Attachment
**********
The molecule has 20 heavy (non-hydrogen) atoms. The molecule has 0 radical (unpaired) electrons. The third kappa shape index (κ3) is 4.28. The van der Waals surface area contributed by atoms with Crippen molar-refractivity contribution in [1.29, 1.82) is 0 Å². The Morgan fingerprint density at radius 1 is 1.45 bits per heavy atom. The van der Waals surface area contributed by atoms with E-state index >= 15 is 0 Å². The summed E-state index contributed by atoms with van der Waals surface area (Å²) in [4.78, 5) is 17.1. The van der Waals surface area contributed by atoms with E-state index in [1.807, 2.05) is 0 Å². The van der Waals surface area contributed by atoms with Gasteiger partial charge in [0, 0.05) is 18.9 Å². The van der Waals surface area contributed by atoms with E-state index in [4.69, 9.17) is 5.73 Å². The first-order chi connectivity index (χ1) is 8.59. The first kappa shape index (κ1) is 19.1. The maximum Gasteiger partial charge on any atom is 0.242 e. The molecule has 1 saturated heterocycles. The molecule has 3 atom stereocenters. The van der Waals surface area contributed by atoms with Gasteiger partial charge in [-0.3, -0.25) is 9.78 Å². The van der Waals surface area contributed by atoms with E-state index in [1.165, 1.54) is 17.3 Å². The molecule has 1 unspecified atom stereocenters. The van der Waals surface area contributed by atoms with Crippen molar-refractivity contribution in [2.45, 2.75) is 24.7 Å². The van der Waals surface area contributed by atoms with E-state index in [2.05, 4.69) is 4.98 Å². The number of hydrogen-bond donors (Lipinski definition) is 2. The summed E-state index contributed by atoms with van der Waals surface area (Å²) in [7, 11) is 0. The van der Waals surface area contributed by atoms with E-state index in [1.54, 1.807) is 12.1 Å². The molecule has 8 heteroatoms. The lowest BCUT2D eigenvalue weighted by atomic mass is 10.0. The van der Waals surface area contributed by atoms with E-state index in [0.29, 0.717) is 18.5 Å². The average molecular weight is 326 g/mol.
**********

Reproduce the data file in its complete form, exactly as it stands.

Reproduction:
The molecule has 20 heavy (non-hydrogen) atoms. The molecule has 0 radical (unpaired) electrons. The third kappa shape index (κ3) is 4.28. The van der Waals surface area contributed by atoms with Crippen molar-refractivity contribution in [1.29, 1.82) is 0 Å². The Morgan fingerprint density at radius 1 is 1.45 bits per heavy atom. The van der Waals surface area contributed by atoms with E-state index >= 15 is 0 Å². The summed E-state index contributed by atoms with van der Waals surface area (Å²) in [4.78, 5) is 17.1. The van der Waals surface area contributed by atoms with E-state index in [1.807, 2.05) is 0 Å². The van der Waals surface area contributed by atoms with Gasteiger partial charge in [0, 0.05) is 18.9 Å². The van der Waals surface area contributed by atoms with E-state index in [4.69, 9.17) is 5.73 Å². The first-order chi connectivity index (χ1) is 8.59. The first kappa shape index (κ1) is 19.1. The maximum Gasteiger partial charge on any atom is 0.242 e. The molecule has 1 saturated heterocycles. The molecule has 3 atom stereocenters. The van der Waals surface area contributed by atoms with Gasteiger partial charge in [-0.3, -0.25) is 9.78 Å². The van der Waals surface area contributed by atoms with E-state index in [1.165, 1.54) is 17.3 Å². The molecule has 1 unspecified atom stereocenters. The van der Waals surface area contributed by atoms with Crippen molar-refractivity contribution in [2.45, 2.75) is 24.7 Å². The van der Waals surface area contributed by atoms with E-state index in [2.05, 4.69) is 4.98 Å². The number of hydrogen-bond donors (Lipinski definition) is 2. The summed E-state index contributed by atoms with van der Waals surface area (Å²) in [7, 11) is 0. The van der Waals surface area contributed by atoms with E-state index in [1.54, 1.807) is 12.1 Å². The molecule has 8 heteroatoms. The lowest BCUT2D eigenvalue weighted by atomic mass is 10.0. The van der Waals surface area contributed by atoms with E-state index in [0.29, 0.717) is 18.5 Å². The average molecular weight is 326 g/mol.